2. Cultural Differences: Cultural differences are going to be there anywhere between USA and Japan, USA and Germany, USA and France etc. So if there are cultural differences working in India/China/SouthEast Asia then that is no big deal.

3. The story below points to one specific bureaucratic encounter. I completely agree that India Bureaucracy has an extremely long way to go. Bureaucracy is there in every country and many emerging and even some advanced economies have it even worse.
Most Indian youngsters(including those who study and return) do not aspire or work with the govt. Most of them work with Western firms or Indian firms which have/aspire western work culture. Please understand development in India is not controlled by the government like other countries(probably it happens due to the lack of it!)

Some other points about India:
1. You have many articles(like the below) which highlight the horrible bureaucracy and other problems. I do not wish to dispute the facts and is moot anyway. To some extent that is because Western(US/UK) reporters are able to go easily and talk to people because of the usage of English language. It becomes very tough to do the same with many other countries because of the language barrier, so you never know what kind of incidents could be happening.

2. The statistics about India:
-True India has huge illiteracy compared to many countries. But even assuming 10% have reasonable levels of education, that is more than the population of UK/Germany or France.
It is a big problem and there are several initiatives to ameliorate them, but it does take time..

- High levels of illiteracy among women relative to men: It is a major problem, but India has made huge successes at atleast the top levels. We have two out of four deputy governors of the RBI(Federal Reserve eqvt in India), CEO and many high level executives of ICICI Bank(one of the largest private banks) as women, many high level political posts(chief ministers of states, speaker of the parliament, president, ambassadors to different countries).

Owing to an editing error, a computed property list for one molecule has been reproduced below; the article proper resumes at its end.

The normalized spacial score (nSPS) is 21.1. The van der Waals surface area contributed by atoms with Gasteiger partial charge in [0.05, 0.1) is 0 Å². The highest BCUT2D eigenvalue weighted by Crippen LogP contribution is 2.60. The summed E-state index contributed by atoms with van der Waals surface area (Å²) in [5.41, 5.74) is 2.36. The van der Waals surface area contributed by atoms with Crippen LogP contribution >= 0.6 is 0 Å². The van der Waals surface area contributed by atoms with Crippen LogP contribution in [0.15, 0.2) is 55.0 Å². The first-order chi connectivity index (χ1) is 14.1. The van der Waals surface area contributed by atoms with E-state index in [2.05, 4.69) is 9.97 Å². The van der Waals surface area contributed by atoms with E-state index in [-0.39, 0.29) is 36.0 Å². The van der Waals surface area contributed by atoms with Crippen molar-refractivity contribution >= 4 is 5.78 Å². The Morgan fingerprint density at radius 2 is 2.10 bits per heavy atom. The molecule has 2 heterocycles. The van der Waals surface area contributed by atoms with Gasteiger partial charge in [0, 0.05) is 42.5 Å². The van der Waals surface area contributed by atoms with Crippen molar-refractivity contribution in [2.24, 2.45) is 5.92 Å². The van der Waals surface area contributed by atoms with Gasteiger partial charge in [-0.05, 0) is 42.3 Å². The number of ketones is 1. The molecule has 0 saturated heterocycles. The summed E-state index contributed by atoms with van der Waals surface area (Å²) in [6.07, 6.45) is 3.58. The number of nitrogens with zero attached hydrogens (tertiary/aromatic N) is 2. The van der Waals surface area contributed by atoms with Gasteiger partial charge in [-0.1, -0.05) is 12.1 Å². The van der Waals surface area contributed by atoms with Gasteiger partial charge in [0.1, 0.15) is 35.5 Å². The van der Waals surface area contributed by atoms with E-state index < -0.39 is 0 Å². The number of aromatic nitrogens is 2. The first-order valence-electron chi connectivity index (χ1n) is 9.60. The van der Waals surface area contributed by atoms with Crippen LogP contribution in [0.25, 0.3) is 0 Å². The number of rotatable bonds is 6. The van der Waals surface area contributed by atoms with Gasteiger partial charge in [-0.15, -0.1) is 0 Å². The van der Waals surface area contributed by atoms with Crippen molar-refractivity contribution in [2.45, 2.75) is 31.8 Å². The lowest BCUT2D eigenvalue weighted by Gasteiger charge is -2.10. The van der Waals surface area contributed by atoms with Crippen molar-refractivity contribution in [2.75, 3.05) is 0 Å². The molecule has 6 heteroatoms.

I doubt if even the USA has so many women at the top levels.

-Facts comparing China/India GDP in 1950 to now: Please keep in mind that both the countries tried a failed communist/socialist model, till they realized enough was enough.
While China opened the economy in 1978(Deng Xiaoping's initiative), India did not do so till 1991(under the govt of PM P.V.Narasimha Rao), so it is going to take India more time for the results to show up.


It is easy to highlight facts which can increase news readership for NYTimes and easily start a debate, but without getting a complete picture, you are just hitting the wrong targets.
 
1. Comparison of China - India: Neither Indian companies or the people claim India is a China. It is only in the minds of people like bigbadwolf, who elevate India as a competitor to the USA, China and then go on disproving that notion :)

There's a book that came out a couple of years ago titled "Chindia," which conflates China and India. And corporate shills like Tom Friedman keep conflating the two as well. In casual conversations, people frequently talk of India and China together, suggesting perhaps that they're on the same level.

2. Cultural Differences: Cultural differences are going to be there anywhere between USA and Japan, USA and Germany, USA and France etc. So if there are cultural differences working in India/China/SouthEast Asia then that is no big deal.

Ah, but it is a big deal. The cultural differences between USA and Europe are not that great -- which is perhaps why we refer to them collectively as the "West." In India you have to beg, supplicate and bribe for routine signatures, routine authorisations. Bureaucrats don't come to work on time, or are inaccessible, or are arbitrary in their judgements. The court system can be inefficient, ineffective. Contracts are frequently not honored. People con one another frequently on trivial matters. I assure you that you won't have this problem in Germany or Sweden.